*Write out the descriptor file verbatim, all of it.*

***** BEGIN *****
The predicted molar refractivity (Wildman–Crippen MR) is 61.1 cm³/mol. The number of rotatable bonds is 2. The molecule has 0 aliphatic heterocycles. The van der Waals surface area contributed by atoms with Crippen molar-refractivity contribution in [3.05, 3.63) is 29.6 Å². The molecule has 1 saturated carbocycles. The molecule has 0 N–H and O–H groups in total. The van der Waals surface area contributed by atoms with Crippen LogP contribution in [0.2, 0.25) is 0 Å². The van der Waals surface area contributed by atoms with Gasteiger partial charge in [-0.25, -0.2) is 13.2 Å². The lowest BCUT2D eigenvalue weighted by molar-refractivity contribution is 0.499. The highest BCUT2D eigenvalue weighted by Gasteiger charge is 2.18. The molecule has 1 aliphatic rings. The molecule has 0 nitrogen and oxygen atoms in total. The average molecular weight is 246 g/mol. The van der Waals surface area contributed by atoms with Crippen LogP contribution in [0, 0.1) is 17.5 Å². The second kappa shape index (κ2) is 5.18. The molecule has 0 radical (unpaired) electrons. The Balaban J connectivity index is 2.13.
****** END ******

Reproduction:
The predicted molar refractivity (Wildman–Crippen MR) is 61.1 cm³/mol. The number of rotatable bonds is 2. The molecule has 0 aliphatic heterocycles. The van der Waals surface area contributed by atoms with Crippen molar-refractivity contribution in [3.05, 3.63) is 29.6 Å². The molecule has 1 saturated carbocycles. The molecule has 0 N–H and O–H groups in total. The van der Waals surface area contributed by atoms with Crippen LogP contribution in [0.2, 0.25) is 0 Å². The van der Waals surface area contributed by atoms with Gasteiger partial charge in [-0.25, -0.2) is 13.2 Å². The lowest BCUT2D eigenvalue weighted by molar-refractivity contribution is 0.499. The highest BCUT2D eigenvalue weighted by Gasteiger charge is 2.18. The molecule has 1 aliphatic rings. The molecule has 0 nitrogen and oxygen atoms in total. The average molecular weight is 246 g/mol. The van der Waals surface area contributed by atoms with Crippen LogP contribution in [0, 0.1) is 17.5 Å². The second kappa shape index (κ2) is 5.18. The molecule has 0 radical (unpaired) electrons. The Balaban J connectivity index is 2.13.